Of course, there are many very salty processed foods, including some snacks, soups, and sauces that don’t need sodium for technical purposes, and it would be great to see industry doing more to reduce sodium in these products, while also engaging consumers about the issue of sodium consumption.

There’s a lot of work to be done, a lot of debate still to have about what’s realistic for industry, as well as what’s healthy for the general population. But if anyone’s serious about reducing sodium consumption, a good first step would be to stop demonizing processed foods and to focus on sodium instead.

Caroline Scott-Thomas is a journalist specializing in the US food industry. Prior to completing a masters degree in journalism from Edinburgh's Napier University, she had spent several years working as a chef.

8 comments (Comments are now closed)

stop demonizing processed foods and to focus on sodium instead

Processed food is a final product that requires numbers of chemical processes, and/or synthetic additives, color, preservatives, synthetic vitamins, and flavor enhancers.

In processed food salt is used to increase product flavor profile, or mask some unpleasant flavor or it is used as preservative.

Pasteurization, drying, freezing, freshness enhancer processes (application of natural oil, or gas) are under different category of processes food methods = natural processes.

The final processed product such as twinckies requires more than just adding a salt, or sugar, or wheat. It is requires a chem. lab to assist in twinckies production.

Unbleached, unrefined salt that added during the cooking, fermenting, or dough conditioning is safe for consumption. But bleached and processed salt that added to processes food to mask or increased some flavor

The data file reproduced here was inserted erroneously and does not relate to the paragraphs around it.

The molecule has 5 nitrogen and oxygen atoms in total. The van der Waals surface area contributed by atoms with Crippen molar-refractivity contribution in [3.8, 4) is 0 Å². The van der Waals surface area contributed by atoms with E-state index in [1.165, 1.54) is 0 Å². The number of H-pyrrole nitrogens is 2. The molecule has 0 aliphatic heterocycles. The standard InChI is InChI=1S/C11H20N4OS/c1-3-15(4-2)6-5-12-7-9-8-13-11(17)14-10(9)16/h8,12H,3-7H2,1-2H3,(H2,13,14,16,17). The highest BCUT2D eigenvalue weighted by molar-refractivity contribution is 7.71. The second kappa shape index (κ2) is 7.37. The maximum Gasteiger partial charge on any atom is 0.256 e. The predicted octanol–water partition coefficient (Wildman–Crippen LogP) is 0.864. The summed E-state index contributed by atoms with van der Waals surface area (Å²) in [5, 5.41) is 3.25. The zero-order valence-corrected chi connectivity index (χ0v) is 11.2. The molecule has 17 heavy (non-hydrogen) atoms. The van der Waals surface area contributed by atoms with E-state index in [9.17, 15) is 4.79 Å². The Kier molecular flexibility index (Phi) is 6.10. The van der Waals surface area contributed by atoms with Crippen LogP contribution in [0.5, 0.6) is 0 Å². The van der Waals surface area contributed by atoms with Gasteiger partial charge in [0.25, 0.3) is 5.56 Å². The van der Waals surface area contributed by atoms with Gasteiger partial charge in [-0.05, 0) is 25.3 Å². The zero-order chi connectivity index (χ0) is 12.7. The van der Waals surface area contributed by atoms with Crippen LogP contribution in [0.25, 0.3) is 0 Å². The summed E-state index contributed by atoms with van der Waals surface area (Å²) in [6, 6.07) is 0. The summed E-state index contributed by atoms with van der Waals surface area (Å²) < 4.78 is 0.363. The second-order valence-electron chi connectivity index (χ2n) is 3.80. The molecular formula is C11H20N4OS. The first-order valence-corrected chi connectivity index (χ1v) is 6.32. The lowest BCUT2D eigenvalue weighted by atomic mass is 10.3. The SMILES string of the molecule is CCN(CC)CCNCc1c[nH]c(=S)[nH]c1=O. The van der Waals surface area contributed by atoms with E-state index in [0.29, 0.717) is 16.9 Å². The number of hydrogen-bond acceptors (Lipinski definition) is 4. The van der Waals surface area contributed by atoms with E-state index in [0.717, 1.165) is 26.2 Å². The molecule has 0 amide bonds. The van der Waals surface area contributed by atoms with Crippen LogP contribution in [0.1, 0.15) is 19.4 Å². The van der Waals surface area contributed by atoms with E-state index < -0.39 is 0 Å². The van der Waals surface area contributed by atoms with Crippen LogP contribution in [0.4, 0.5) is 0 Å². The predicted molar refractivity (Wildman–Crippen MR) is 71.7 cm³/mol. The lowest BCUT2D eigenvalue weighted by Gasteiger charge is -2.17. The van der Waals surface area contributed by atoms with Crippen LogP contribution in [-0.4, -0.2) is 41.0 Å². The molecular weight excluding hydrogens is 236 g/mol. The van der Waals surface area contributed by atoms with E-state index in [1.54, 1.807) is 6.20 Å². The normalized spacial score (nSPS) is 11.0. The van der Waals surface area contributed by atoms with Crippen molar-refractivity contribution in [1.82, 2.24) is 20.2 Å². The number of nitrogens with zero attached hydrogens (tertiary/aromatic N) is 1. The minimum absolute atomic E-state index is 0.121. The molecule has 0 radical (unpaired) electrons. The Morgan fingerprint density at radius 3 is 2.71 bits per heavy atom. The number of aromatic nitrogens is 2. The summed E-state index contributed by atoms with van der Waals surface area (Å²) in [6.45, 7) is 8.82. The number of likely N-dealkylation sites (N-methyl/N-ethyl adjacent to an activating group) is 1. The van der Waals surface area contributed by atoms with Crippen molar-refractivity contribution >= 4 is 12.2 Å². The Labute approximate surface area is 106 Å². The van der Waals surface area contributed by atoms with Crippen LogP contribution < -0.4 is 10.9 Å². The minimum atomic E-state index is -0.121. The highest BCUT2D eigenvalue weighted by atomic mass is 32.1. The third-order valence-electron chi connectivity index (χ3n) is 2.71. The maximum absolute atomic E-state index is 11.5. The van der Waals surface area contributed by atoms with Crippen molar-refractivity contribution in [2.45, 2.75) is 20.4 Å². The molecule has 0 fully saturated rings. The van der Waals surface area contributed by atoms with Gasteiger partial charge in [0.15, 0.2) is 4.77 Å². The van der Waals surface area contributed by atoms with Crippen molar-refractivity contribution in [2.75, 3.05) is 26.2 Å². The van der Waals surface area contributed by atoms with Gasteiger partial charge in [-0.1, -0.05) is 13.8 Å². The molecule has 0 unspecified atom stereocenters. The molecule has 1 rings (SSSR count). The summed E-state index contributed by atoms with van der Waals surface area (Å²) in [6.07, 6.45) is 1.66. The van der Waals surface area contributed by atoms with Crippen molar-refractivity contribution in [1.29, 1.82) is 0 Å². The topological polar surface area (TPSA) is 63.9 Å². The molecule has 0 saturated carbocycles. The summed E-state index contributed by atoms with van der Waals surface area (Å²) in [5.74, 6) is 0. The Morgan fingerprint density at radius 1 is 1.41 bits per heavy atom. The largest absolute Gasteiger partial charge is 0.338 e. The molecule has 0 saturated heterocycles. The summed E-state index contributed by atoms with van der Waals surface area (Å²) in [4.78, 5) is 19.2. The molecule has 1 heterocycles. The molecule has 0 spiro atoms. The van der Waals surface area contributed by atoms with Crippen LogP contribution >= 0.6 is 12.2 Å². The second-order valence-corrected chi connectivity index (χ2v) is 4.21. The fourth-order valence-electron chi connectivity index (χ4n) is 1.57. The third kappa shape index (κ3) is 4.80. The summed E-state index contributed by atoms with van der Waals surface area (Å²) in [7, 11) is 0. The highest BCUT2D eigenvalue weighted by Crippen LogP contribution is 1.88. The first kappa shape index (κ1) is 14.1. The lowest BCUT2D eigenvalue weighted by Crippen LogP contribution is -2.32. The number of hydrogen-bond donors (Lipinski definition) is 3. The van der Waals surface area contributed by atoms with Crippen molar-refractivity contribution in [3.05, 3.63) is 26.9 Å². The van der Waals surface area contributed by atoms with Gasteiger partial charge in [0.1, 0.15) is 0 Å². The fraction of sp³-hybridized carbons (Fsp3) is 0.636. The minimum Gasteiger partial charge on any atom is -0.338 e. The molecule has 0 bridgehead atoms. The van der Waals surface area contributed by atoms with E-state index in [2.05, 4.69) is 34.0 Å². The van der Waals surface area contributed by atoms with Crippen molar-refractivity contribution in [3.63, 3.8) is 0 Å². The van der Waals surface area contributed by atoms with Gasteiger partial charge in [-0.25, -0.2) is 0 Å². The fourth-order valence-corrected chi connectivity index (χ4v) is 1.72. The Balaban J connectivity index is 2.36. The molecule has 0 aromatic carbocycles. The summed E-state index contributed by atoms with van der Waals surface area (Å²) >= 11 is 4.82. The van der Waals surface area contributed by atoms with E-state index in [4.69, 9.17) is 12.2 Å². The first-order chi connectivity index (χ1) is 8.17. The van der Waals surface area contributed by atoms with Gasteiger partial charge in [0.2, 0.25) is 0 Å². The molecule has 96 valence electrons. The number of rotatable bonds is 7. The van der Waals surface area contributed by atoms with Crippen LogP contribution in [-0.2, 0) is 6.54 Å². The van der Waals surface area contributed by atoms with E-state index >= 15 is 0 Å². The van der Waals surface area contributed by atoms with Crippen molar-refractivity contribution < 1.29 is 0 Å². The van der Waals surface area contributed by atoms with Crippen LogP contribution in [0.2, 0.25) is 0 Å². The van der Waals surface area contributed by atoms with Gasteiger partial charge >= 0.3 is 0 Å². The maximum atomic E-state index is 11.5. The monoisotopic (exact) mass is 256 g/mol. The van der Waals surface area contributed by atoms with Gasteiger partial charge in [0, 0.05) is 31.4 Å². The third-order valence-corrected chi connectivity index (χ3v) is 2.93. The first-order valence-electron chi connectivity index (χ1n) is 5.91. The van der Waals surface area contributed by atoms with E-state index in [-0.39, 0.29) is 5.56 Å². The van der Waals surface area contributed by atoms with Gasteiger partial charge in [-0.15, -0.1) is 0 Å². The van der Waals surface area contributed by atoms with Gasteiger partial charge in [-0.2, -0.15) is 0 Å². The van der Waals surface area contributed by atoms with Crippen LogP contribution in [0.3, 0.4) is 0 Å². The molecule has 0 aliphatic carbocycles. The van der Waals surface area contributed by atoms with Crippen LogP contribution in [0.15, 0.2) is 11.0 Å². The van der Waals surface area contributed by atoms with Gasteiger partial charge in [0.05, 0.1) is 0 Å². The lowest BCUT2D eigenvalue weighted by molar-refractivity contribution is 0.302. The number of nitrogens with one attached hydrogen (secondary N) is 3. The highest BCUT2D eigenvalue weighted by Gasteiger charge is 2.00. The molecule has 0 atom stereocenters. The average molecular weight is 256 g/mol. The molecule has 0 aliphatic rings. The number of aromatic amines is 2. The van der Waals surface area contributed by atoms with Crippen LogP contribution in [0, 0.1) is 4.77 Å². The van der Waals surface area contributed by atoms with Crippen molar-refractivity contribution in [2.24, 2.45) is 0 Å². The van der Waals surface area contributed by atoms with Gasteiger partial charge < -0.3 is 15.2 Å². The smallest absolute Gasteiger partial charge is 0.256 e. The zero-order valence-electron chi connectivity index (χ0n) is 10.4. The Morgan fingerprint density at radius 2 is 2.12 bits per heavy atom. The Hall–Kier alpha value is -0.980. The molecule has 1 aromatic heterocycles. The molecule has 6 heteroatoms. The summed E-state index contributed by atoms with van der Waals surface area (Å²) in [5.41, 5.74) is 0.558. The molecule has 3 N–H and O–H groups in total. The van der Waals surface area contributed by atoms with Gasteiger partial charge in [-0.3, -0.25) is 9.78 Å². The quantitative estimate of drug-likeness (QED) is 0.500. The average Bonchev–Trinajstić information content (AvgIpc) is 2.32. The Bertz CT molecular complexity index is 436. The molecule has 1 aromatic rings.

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Posted by Ink
24 March 2012 | 04h512012-03-24T04:51:20Z

Even Natural can be Processed

I like your anecdote about making your own bread. I think food choices, like many other things should come down to personal responsibility. You should be informed, but you should be able to eat what you want. I just posted the other day asking whether or not people thought cane sugar was a processed food or not in comparison to corn sugar. http://bit.ly/GL1TdQ

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Posted by Brian
23 March 2012 | 17h122012-03-23T17:12:39Z

You eat the whole loaf of bread every day?

A whopping 5g of salt (=1 tsp) for a small loaf of bread? I make bread everyday, too - a small loaf (3 cups flour, 1.5 tsp salt (=7.4g), yeast & water) - but I'm not consuming 7.4g of salt from it every day - that bread is shared among 3 adults (I consume two slices), and then when the new loaf is made, the leftovers go to the chickens. There's a difference in the amount of processing - homemade bread is much less processed and contains much fewer unnecessary added ingredients (like azodicarbamide) than commercially processed bread that will last months or more. I agree you missed the mark on defining processed - there are different degrees of processing that plays a role in our health.

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Posted by Jill
07 March 2012 | 13h452012-03-07T13:45:55Z